LAST_UPDATEMon, 20 Nov 2017 2am

A Guide to the PTPTN Education Loan - Ujrah

In this article, explains everything you need to know about Ujrah:

1% “Ujrah” Interest Flat Rate vs 3% Adminstrative Cost on Reducing Balance PTPTN have introduced Ujrah, a loan conversion scheme meant to encourage ex-students to clear off their debts faster and with less interest. Basically, by applying to the Ujrah loan conversion scheme, you can replace the existing fixed administrative cost rate of 3% or 5% per annum on reducing balance to 1% flat rate per annum. This sounds good, but should you take it?

(1) Flat Fixed Rate vs Fixed Rate on Reducing Balance

First, make sure you know the difference between the two rates. Fixed rate per annum on reducing balance is a rate similar to that of your mortgage product, where interest is charged on the current balance which reduces over time as you pay down the loan. Fixed flat rate per annum is similar to that of a typical Malaysian personal loan product, where the rate is charged over the whole balance over the tenure.

As a rule of thumb, for loans above 12 months in tenure, you have to multiply a fixed flat rate by about 1.8-1.9x to equate it to a fixed rate on reducing balance. So for most people, the effective rate with the 1% p.a. fixed flat rate will be between 1.88%-1.99% p.a. on reducing balance depending on tenure (this compares favourably to the 3% p.a. fixed rate on reducing balance).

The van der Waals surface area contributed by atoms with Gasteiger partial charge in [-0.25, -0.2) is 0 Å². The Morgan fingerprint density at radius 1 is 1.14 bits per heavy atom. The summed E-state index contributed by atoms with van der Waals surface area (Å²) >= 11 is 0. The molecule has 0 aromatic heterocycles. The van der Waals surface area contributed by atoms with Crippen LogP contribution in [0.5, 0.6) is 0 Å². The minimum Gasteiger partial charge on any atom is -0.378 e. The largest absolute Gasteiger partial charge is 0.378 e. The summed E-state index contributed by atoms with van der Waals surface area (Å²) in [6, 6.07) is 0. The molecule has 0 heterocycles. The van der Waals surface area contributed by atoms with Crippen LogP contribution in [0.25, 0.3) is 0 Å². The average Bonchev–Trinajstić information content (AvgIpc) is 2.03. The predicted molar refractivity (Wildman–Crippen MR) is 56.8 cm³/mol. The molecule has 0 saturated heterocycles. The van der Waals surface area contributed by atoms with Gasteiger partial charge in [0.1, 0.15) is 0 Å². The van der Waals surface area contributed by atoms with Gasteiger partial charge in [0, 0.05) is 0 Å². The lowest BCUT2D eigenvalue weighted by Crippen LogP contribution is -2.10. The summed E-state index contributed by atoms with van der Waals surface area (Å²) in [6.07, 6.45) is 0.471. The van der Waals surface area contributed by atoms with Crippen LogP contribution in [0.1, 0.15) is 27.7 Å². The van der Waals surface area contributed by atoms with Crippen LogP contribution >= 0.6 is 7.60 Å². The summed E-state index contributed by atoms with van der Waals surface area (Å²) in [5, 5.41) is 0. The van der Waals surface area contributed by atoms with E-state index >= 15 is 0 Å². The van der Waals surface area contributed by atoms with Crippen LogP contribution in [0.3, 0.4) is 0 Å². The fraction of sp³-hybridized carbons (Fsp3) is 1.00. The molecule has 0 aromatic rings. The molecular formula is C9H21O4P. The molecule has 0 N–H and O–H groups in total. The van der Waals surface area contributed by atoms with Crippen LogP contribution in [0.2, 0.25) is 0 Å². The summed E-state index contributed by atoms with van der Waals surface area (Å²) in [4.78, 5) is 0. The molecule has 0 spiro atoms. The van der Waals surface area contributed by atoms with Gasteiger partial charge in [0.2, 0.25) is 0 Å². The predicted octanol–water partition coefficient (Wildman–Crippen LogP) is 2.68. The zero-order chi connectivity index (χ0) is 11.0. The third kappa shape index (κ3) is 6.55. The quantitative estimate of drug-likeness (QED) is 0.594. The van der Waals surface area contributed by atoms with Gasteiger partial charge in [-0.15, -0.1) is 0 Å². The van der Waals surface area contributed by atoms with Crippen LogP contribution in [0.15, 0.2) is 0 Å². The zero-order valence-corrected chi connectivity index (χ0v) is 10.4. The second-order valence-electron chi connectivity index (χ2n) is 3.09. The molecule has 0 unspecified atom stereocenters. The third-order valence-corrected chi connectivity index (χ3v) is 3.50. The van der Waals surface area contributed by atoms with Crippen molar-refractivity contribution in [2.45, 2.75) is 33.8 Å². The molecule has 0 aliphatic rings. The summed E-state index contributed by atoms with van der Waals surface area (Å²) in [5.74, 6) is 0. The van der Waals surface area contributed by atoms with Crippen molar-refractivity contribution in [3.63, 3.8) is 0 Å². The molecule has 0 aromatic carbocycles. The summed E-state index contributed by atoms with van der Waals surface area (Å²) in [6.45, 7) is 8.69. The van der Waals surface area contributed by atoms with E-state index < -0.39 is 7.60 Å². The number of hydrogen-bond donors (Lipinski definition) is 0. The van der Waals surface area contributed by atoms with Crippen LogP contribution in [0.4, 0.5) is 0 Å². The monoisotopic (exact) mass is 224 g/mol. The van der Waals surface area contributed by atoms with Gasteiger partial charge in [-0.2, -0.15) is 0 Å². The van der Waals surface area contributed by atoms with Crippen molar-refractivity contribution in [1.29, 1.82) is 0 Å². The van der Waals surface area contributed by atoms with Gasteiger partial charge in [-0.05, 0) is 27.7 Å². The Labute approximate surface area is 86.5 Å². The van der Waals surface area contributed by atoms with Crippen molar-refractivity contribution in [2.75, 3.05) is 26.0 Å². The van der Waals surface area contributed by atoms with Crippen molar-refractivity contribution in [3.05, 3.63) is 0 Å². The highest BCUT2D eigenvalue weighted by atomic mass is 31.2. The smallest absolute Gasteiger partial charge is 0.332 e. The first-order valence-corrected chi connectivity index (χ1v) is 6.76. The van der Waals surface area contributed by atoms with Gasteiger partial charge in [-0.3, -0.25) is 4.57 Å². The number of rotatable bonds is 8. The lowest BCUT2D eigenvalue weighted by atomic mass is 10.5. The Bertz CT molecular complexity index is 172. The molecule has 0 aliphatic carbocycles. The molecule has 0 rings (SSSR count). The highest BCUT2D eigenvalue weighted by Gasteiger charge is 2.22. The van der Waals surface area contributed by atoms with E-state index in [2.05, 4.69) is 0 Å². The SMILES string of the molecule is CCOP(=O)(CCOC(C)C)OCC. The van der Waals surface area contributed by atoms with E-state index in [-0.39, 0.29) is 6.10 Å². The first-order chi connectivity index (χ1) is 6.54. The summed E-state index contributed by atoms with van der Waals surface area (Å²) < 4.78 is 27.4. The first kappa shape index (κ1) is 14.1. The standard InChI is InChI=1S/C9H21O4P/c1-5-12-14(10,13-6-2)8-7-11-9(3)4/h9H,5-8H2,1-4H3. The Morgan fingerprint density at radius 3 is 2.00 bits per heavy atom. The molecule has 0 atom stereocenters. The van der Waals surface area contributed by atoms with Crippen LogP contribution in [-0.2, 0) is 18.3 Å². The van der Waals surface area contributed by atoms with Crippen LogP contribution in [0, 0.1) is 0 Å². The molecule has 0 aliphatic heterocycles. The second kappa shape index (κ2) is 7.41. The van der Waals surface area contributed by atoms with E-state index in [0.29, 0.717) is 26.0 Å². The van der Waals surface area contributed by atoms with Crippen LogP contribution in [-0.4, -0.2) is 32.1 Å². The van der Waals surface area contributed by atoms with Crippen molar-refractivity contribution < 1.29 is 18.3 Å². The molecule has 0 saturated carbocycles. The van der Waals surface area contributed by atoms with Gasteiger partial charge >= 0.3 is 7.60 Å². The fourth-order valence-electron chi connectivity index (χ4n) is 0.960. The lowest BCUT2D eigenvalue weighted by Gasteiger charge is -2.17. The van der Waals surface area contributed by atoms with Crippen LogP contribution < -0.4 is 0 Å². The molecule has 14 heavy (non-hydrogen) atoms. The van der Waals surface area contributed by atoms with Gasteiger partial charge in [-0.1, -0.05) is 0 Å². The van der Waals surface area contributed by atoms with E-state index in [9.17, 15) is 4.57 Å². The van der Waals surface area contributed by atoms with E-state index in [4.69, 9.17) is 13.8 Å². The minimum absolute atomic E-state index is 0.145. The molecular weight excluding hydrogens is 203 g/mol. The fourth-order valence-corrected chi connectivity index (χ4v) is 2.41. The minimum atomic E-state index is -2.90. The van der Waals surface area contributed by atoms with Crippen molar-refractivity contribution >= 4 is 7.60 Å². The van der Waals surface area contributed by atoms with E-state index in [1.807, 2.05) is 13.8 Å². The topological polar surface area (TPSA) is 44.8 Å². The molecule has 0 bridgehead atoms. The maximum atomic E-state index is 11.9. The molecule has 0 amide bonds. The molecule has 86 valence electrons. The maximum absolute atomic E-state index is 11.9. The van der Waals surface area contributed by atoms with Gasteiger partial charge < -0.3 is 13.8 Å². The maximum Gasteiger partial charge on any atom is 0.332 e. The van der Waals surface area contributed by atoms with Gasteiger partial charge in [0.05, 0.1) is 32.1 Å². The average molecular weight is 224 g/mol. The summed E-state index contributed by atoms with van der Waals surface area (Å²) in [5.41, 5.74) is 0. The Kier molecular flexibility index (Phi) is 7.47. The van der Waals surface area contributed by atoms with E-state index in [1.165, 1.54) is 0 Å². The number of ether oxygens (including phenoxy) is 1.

(2) Amount of Loan Balance Reference Date

But here’s a catch: The 1% flat rate interest will be calculated from your debt balance from 1 June 2008.

So for example, if your debt balance in 2012 is RM 10,000 but your debt balance in 2008 is RM 30,000, the 1% interest will be calculated from RM 30,000! As a general rule, only consider changing to Ujrah if your current outstanding balance is more than 63-65% the value of your outstanding balance as at June 2008 (This figure is done using a working backwards calculation of 1.88-1.94%/3%).

Ujrah conversion is eligible to all existing borrowers who have a PTPTN outstanding loan balance at 1 June 2008 with the exception of:

1. Borrowers subjected to law enforcement action.

2. Borrowers who have breached previous loan agreements - (cancelled loans, failed in studies, quit studies and obtained another sponsor)

I Have Enough Savings To Fund My Education – Should I Still Apply For the PTPTN ELS Loan?

The choice is entirely up to you, but we at say yes! Let’s assume that you have RM 30,000 worth of savings. Well, let’s do a quick calculation of your options:

Assume the degree and living expenses costs RM30,000 over 3 years. If you have RM30,000 on June 2012, you can either choose to:

A: Use the RM30,000 saving for education expenses, RM10,000 for each year, with any remaining balances put into a 12-month FD (at 4% p.a.).

B: Apply for a PTPTN ELS Loan amount of RM30,000 which will disburse RM10,000 each year, and put the RM30,000 savings in a 3-year fixed deposit at 4% p.a, and in June 2015 repay the PTPTN Loan of RM30,000.

  A B
Year 0 (2012) RM 20,000.00 RM 30,000.00
Year 1 RM 10,800.00 RM 31,200.00
Year 2 RM 1232.00 RM 32,448.00
Year 3 (2015) RM 1281.28 RM 3745.92
Addition Saving   RM 2464.64

As you see, with the course and expenses totalling RM30,000 you can earn almost RM2,500 more over the 3 - year period by opting for a PTPTN loan over self funding.


*Balkish Rosly is an Investigative Rosly of, an online consumer advice portal which aims to help Malaysians save money through smart (and most of the time painless) savings in their daily banking, technology, and lifestyle spending habits. This is an excerpt of the original article, for the full article click here.